URBANA, Ill. — While genetic engineering has a role in agriculture, it does not, on balance, improve sustainability, according to a senior scientist at the Union of Concerned Scientists.

Doug Gurian-Sherman of the Food and Environment Program at UCS gave his perspective to lead off the “Understanding and Addressing the Anti-Genetic Engineering Critique” special symposium recently at the University of Illinois.

The challenge that lies ahead for agriculture is meeting the food needs of a growing world population without expanding agriculture’s footprint.

“Agriculture is also the biggest user of water. The figures vary, but typically about 70 percent of the freshwater that we use is used for agriculture,” Gurian-Sherman said.

He said the level of the Ogallala Aquifer in the western states is “going down faster than it can be recharged by rain.”

“So, at some point in the future, we’re either going to have to find a way to cut way back on the water used for crops or we’re going to have to stop farming there or find some other solution that we’re not aware of,” he said.

“This is also happening in many places around the world. We’re going to have to deal with this. In addition, we have potential sources of freshwater being reduced by climate change.”

Gurian-Sherman issued a UCS report in 2009 that disputes the claims from the biotechnology industry that it will feed the growing population through advancements in genetically engineered crops that will produce higher yields.

The report, “Failure to Yield,” claims that despite 20 years of research and 13 years of commercialization, genetic engineering has failed to significantly increase U.S. crop yields.

The report evaluated the overall effect that genetic engineering has had on crop yields in relation to other agricultural technologies and reviewed two dozen academic studies of corn and soybeans, the two primary genetically engineered food and feed crops grown in the U.S.

Based on those studies, the UCS report concludes that genetically engineering herbicide-tolerant soybeans and herbicide-tolerant corn has not increased yields. Insect-resistant corn, meanwhile, has improved yields only marginally.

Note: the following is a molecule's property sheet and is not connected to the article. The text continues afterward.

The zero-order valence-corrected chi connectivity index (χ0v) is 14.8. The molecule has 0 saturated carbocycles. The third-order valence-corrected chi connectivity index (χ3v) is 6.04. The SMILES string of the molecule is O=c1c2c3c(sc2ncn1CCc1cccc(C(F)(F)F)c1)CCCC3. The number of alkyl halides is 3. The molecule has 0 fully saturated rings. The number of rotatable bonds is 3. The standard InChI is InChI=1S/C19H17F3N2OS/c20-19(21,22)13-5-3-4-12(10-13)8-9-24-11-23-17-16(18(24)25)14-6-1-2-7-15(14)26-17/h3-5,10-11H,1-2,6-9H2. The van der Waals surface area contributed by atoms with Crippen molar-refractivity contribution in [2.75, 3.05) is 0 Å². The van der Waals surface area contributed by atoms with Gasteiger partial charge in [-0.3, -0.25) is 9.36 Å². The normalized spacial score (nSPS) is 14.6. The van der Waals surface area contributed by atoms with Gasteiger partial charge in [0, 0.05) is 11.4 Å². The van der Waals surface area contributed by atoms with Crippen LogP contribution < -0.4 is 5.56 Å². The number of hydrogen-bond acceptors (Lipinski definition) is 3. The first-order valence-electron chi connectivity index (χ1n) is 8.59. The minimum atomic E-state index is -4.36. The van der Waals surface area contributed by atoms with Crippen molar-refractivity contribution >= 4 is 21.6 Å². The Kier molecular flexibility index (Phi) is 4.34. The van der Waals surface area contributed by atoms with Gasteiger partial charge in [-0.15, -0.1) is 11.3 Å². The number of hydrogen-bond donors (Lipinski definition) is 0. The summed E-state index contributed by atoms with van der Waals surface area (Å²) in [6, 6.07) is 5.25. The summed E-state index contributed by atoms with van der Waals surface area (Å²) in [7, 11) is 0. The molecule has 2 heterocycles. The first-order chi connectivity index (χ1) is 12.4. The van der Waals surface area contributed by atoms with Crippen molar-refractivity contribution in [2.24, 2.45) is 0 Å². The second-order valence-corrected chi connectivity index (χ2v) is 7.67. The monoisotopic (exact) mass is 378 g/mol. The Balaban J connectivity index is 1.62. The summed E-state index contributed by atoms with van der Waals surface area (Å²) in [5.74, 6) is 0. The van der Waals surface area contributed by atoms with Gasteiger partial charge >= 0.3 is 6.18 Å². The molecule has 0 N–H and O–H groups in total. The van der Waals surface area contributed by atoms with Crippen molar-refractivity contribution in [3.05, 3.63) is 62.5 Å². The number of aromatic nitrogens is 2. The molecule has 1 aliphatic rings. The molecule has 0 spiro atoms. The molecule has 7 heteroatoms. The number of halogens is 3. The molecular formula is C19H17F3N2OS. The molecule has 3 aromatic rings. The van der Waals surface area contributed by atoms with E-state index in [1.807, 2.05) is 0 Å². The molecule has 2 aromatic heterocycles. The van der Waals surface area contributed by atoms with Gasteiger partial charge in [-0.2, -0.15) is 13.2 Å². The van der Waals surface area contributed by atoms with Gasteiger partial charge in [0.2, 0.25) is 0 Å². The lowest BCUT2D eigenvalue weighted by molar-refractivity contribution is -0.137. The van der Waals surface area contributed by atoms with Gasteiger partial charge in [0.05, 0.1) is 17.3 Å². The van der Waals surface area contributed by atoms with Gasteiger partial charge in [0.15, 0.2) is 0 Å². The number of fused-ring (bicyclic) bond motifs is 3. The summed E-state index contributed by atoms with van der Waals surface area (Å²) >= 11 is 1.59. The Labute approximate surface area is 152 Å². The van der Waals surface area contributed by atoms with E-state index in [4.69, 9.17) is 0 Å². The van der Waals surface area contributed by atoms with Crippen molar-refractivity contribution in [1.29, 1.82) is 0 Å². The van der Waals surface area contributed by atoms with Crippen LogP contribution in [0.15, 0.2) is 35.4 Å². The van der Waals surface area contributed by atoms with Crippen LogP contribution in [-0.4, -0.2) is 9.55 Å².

The increase in yields for both crops over the last 13 years leading up to the report was largely due to traditional breeding or improvements in agricultural practices, according to Gurian-Sherman.

“By our calculations, about 15 percent of the yield increase was contributed by genetic engineering and the rest by breeding and improved agronomy,” he said at the event, hosted by U of I’s Agroecology and Sustainable Agriculture Program.

“More recently, more robust datasets came up with an aggregate of 10-percent yield increase over a similar period of time contributed by genetically engineered traits. But they also see a yield bias.

“One troubling trend is the companies that own much of the seed supply now are focusing most of their best germplasm on the seed that they’re putting the engineered traits into, and that’s what this 5- to 10-percent yield bias represents.

“There have been surveys done that confirm that if you do want to buy conventional varieties, the germplasm is not usually as good overall for yield and so on, and this is potentially a problem for a lot of farmers.”

The UCS also has compared sustainable ag systems with other systems that may work.